has adamantly refused to agree to any controls, arguing that economic growth is
their top priority. Other fast-growing developing nations have said the same
notwithstanding questions about the seriousness of the global-warming problem,
any bills that single out
emissions will be a fast-shrinking part of the solution. As
's emissions race ahead of ours, Americans will begin to realize that unilateral
action is not the way to go.
1997 Kyoto Protocol, the multilateral global-warming treaty, is still being
touted as a great success. The Western European governments that signed onto the
treaty continue to congratulate themselves for doing so while criticizing
for staying out. Most climate activists here convey the same message. They hope
to make up for lost time by enacting one of the Kyoto-like cap-and-trade bills
currently under consideration.
far from being a model to emulate,
is proving to be a near-complete failure, and over time it is going to get more
difficult to conceal this fact.
all their rhetoric, the European nations are well off track of
's requirement that emissions be 8-percent below 1990 levels starting in 2008.
Official European emissions data shows that nearly every one of these countries
has higher carbon-dioxide emissions today than when the treaty was signed in
1997, and the emissions increases show no signs of leveling off. The same is
, and other major non-European signatories. In fact, most of these countries are
seeing their emissions rising faster than those in the
Protocol activists and the media continue to heap praise on the treaty for its
carbon-emissions goals, but they rarely explore the obvious question of whether
these goals are actually being met. But the failure to reduce emissions can't
remain a secret for much longer. Once
reality sets in, it will deal a blow both to the treaty itself and to any
congressional efforts to mimic its approach.
·The High Costs to Cool The
Protocol signatories are not reducing their emissions is that doing so is
proving to be prohibitively costly. These nations are learning the hard way what
the Bush administration has understood all along - that attempts to rapidly
force down the fossil-fuel use that provides the backbone of modern economies
will be very expensive. As costs enter into the debate, they could well prove to
be a game changer.
inundating the public with scary stories about global warming's effects, the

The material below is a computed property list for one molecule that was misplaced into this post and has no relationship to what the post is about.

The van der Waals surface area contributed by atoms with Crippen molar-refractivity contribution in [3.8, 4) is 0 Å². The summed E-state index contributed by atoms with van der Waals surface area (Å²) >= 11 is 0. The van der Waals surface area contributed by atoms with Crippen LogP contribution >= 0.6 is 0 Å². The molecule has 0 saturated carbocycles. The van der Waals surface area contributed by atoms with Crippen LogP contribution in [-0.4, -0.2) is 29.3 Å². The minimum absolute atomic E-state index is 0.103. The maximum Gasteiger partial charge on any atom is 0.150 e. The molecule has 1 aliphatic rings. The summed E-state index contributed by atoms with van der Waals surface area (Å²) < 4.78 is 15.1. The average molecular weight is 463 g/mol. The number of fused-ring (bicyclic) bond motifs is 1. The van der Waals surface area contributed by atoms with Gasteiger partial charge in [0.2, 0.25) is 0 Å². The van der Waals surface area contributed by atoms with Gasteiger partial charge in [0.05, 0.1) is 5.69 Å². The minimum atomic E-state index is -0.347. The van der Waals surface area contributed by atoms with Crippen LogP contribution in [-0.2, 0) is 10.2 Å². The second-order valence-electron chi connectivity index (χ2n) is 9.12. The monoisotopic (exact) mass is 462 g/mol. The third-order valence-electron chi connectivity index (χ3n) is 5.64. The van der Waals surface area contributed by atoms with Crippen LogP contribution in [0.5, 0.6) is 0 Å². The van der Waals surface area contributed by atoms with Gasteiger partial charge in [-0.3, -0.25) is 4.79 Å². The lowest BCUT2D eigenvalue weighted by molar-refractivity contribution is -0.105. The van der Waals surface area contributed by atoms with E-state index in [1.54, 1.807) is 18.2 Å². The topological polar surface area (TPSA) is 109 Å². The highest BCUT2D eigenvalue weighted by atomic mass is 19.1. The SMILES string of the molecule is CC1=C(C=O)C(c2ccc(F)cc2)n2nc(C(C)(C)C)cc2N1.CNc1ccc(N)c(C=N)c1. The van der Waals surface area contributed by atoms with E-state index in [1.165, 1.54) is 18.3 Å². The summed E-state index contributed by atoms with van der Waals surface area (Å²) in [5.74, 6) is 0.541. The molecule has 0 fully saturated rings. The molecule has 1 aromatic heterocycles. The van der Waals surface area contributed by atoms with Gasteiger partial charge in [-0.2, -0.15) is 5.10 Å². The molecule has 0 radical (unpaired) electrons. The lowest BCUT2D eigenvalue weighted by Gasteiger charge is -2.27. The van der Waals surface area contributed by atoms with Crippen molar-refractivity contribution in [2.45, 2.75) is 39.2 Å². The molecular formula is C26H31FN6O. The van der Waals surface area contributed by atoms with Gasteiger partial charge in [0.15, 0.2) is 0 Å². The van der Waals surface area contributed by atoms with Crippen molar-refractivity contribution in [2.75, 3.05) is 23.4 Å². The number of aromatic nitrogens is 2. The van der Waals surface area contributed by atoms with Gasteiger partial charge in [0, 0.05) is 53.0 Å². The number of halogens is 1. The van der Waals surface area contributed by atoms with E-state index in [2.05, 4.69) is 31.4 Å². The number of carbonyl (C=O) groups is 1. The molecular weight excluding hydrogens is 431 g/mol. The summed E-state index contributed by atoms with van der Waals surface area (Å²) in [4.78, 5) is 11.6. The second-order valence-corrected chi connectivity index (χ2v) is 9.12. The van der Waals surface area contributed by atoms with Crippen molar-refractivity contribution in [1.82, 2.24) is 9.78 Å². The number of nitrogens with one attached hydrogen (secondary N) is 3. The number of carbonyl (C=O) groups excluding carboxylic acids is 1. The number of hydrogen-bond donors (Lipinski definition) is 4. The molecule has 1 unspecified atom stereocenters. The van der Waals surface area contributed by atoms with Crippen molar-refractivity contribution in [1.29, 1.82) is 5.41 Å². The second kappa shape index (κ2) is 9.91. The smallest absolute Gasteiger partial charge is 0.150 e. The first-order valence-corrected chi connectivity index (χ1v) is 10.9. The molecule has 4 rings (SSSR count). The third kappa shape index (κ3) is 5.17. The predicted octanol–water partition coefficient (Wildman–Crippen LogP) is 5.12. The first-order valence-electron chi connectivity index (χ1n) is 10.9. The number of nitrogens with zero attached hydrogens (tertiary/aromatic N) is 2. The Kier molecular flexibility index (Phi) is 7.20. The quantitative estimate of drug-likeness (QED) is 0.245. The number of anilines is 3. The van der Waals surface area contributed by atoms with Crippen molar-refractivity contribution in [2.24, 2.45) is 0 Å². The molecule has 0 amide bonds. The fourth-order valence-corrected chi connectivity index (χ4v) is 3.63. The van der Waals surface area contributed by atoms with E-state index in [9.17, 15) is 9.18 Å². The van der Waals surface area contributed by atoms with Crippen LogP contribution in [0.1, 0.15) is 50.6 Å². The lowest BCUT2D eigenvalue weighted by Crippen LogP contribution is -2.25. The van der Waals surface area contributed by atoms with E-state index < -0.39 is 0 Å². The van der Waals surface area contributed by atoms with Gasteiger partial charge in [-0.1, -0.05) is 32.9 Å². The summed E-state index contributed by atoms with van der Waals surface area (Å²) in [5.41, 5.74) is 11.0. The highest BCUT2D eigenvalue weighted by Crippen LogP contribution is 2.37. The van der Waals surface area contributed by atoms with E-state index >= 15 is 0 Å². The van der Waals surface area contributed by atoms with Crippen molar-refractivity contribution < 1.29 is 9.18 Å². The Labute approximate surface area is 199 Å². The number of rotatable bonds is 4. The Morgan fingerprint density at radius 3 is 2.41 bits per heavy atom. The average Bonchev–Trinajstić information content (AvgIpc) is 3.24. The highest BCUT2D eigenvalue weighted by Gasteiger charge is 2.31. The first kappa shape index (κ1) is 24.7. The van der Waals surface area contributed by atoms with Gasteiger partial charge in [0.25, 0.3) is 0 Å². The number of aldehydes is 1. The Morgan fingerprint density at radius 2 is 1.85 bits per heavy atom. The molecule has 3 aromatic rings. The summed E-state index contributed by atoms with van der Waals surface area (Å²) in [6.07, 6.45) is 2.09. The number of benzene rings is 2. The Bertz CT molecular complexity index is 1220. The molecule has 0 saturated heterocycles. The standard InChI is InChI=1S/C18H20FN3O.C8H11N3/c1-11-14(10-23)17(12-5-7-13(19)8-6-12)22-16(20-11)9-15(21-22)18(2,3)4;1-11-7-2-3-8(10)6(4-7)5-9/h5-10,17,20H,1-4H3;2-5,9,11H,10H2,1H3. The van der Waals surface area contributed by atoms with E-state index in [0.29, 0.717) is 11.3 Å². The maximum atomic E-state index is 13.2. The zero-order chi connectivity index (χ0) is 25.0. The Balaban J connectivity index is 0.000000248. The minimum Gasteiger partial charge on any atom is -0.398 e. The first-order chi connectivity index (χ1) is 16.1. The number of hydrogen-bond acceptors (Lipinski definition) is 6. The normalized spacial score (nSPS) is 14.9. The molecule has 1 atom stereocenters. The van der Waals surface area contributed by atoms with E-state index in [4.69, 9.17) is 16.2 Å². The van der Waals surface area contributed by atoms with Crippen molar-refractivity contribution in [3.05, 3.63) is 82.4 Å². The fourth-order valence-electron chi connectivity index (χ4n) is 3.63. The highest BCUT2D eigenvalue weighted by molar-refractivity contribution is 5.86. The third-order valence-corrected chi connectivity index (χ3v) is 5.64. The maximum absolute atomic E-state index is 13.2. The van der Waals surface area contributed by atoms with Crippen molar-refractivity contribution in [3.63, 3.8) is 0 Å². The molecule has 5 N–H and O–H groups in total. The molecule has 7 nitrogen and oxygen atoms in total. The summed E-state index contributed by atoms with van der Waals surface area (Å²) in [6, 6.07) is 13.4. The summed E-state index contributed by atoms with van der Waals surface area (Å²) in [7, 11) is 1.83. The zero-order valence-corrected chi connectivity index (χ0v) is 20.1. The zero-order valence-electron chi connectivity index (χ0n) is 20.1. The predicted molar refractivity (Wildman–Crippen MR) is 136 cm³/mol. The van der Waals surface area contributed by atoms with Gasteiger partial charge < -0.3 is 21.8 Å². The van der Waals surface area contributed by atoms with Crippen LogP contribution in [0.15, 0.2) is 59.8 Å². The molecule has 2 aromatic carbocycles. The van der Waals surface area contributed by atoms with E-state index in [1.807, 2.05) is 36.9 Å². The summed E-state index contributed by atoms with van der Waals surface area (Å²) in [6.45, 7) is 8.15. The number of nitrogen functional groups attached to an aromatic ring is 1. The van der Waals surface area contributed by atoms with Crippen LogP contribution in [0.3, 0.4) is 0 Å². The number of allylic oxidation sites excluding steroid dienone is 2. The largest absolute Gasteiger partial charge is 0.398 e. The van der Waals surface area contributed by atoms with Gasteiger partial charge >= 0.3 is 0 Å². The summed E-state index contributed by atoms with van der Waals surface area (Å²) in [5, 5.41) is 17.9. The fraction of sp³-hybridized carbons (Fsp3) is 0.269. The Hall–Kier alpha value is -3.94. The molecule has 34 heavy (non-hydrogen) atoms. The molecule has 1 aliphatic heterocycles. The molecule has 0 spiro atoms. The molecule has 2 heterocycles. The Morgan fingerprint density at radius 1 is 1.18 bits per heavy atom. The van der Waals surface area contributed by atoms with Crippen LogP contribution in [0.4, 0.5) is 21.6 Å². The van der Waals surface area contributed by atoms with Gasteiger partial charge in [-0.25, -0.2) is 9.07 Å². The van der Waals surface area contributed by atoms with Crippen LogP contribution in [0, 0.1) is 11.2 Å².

proponents of cap-and-trade have thus far said little about the costs of
combating the threat-and for good reasons. Their agenda would inflict serious
and noticeable economic pain long before it would have even a modest impact on
the earth's future temperature.
's provisions, if fully implemented, would have cost Americans hundreds of
billions of dollars annually from higher energy prices, but would, according to
proponents, avert only 0.07 degrees Celsius of global warming by 2050.
the Kyoto Protocol's small impact on warming, many proponents believe that the
treaty should be just a first step towards much stronger controls. But, as the
European experience is showing, even this first step is proving too costly and
impractical. It should be noted that the surveys indicating public support for
action on warming also show that the support quickly turns into opposition if
the measures taken would raise energy prices appreciably. This is especially
true for gasoline prices, and on this point the European experience is worth
noting. A European Environment Agency report found that greenhouse-gas emissions
from motor vehicles continue to rise due to increased driving, despite
punitively high European gasoline taxes that push the overall price well above
$6 per gallon. In fact, increased vehicle emissions are a big part of the reason
most Western European countries are going to miss their
targets. If $6 per gallon is not high enough to discourage driving and meet
's global-warming targets, then what will it take here? Americans, who get angry